Why not try either the “standard” form, or its variant yourself, using Psalm 46 as a focus:
1 God is our refuge and strength, a very present help in trouble.
2 Therefore we will not fear, though the earth should change, though the mountains shake in the heart of the sea;
3 though its waters roar and foam, though the mountains tremble with its tumult.
4 There is a river whose streams make glad the city of God, the holy habitation of the Most High.
5 God is in the midst of the city; it shall not be moved; God will help it when the morning dawns.
6 The nations are in an uproar, the kingdoms totter; he utters his voice, the earth melts.
7 The Lord of hosts is with us; the God of Jacob is our refuge.
8 Come, behold the works of the Lord; see what desolations he has brought on the earth.
9 He makes wars cease to the end of the earth; he breaks the bow, and shatters the spear; he burns the shields with fire.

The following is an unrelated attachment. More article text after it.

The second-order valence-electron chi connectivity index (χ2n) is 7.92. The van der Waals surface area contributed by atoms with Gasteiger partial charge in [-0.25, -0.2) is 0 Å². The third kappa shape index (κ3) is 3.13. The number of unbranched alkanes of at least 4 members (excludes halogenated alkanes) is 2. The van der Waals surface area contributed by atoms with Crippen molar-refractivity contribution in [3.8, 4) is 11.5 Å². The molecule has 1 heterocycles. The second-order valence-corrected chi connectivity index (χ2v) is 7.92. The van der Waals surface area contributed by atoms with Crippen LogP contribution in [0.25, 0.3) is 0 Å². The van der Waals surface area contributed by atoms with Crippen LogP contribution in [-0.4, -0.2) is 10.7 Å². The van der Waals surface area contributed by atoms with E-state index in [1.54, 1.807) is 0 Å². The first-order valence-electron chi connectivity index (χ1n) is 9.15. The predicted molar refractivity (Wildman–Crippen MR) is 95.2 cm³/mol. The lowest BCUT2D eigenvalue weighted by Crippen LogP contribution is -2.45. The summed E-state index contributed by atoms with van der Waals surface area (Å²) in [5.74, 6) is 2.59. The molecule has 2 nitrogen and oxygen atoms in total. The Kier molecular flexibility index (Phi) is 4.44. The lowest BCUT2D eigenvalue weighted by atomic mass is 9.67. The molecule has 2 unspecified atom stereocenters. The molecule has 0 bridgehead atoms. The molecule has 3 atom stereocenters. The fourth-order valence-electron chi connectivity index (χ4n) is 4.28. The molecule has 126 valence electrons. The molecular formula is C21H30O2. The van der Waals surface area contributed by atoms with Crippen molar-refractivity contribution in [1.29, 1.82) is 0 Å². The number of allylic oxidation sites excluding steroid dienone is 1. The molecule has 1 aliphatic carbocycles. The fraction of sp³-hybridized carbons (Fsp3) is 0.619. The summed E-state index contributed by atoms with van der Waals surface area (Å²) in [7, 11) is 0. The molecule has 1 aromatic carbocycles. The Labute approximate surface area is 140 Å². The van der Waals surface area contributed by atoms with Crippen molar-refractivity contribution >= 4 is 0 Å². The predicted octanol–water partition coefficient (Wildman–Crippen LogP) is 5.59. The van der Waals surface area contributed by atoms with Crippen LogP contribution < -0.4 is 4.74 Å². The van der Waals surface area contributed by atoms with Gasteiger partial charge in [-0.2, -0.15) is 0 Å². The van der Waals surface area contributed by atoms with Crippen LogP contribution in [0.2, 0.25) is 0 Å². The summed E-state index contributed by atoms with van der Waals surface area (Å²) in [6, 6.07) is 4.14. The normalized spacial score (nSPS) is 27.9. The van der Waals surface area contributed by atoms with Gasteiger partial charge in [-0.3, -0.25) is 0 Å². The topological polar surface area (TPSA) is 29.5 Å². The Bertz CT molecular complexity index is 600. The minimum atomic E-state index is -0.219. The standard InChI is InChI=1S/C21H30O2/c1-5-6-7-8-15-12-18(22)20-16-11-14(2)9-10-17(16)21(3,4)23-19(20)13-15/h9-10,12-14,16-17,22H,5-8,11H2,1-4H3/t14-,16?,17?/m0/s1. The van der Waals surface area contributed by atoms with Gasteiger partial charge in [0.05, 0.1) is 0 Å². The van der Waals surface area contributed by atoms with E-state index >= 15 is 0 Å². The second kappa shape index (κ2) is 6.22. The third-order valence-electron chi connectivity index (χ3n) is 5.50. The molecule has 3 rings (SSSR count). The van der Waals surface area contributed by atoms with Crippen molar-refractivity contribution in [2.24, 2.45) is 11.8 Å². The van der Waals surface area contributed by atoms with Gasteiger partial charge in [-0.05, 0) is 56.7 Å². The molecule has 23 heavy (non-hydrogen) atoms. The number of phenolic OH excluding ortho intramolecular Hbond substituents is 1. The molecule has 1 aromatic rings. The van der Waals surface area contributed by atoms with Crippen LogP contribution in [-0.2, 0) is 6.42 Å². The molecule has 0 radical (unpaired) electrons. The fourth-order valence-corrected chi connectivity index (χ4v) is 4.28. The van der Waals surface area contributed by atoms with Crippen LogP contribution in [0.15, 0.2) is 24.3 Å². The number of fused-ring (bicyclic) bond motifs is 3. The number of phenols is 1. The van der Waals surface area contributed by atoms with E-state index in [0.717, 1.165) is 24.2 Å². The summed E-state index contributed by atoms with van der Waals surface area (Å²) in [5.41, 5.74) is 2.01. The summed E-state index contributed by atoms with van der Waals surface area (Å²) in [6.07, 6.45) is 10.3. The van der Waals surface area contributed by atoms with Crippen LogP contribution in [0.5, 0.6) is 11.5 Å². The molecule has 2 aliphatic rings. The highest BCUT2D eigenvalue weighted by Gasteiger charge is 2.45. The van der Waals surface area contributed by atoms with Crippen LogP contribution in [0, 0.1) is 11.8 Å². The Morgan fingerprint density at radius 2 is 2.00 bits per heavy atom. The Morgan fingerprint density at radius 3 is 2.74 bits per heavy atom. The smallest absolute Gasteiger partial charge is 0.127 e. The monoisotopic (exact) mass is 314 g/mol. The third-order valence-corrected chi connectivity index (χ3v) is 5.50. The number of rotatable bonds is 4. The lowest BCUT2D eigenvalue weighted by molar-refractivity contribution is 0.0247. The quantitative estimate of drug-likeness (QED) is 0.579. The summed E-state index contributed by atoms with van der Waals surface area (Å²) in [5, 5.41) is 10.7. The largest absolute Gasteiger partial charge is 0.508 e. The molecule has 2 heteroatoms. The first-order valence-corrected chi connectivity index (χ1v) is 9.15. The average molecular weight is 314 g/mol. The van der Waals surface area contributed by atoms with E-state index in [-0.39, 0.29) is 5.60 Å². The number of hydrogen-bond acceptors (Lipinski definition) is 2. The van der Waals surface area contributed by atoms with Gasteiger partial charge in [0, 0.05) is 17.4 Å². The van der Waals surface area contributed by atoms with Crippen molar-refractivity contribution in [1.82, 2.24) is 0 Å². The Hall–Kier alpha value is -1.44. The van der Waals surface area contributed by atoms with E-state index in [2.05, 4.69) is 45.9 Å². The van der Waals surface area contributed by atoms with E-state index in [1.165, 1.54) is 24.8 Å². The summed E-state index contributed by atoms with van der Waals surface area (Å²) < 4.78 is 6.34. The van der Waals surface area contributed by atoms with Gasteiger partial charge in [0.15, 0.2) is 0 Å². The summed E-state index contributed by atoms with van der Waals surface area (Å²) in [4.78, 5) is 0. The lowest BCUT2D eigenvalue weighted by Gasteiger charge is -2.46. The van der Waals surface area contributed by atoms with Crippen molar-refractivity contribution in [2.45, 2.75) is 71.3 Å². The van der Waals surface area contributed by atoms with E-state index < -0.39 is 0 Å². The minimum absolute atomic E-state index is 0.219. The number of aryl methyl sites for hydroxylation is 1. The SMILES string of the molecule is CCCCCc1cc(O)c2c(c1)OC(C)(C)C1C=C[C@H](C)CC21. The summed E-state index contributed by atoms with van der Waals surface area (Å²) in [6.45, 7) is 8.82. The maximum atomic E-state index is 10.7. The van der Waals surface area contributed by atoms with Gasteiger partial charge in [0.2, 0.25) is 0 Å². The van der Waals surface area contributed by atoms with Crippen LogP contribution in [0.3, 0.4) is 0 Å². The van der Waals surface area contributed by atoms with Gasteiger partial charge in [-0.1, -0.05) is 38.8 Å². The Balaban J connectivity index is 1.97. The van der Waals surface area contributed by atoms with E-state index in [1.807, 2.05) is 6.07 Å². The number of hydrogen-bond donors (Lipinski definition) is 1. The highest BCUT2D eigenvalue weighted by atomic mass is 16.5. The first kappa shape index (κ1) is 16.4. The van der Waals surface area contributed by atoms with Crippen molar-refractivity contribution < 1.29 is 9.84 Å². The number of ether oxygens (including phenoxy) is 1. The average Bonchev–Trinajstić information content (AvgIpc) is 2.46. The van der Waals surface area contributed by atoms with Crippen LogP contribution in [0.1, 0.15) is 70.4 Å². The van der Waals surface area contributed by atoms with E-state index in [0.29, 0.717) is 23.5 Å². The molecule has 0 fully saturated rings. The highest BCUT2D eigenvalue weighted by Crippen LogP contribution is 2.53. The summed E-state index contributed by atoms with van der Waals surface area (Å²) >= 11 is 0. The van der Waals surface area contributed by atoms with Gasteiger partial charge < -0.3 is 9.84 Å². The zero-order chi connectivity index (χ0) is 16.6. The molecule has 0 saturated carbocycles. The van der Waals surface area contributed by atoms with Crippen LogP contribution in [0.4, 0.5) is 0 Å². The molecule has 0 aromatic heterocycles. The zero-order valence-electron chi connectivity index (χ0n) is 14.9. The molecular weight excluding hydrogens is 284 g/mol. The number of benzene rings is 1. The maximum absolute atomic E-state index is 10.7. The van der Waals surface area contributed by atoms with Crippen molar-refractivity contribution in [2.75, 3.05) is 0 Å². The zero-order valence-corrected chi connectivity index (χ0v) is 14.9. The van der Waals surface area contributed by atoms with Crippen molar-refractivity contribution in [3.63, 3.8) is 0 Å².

10 “Be still, and know that I am God! I am exalted among the nations, I am exalted in the earth.”
11 The Lord of hosts is with us; the God of Jacob is our refuge.
- Walking Meditation
Note to reader: Walking Meditation was not covered in worship. Instead, we covered the variant form of Lectio Divina described above.
There are two books that are especially helpful for prayer and meditation. The first is the Bible. The second is the Book of Creation (i.e., nature itself). Just as it can be helpful to identify a word or verse from scripture as a catalyst for contemplation and exploration of life’s important questions, you can also use objects from Creation this way as well. If all of Creation is an incarnation of God’s love, as the Celtic Christians believed (among others), then God’s Creation is capable of “speaking” to us in its own special and intimate ways. Using the technique outlined below – one of many that I use for walking meditation – you can turn a simple walk in the park into a powerful, inner-journey of self-discovery and revelation.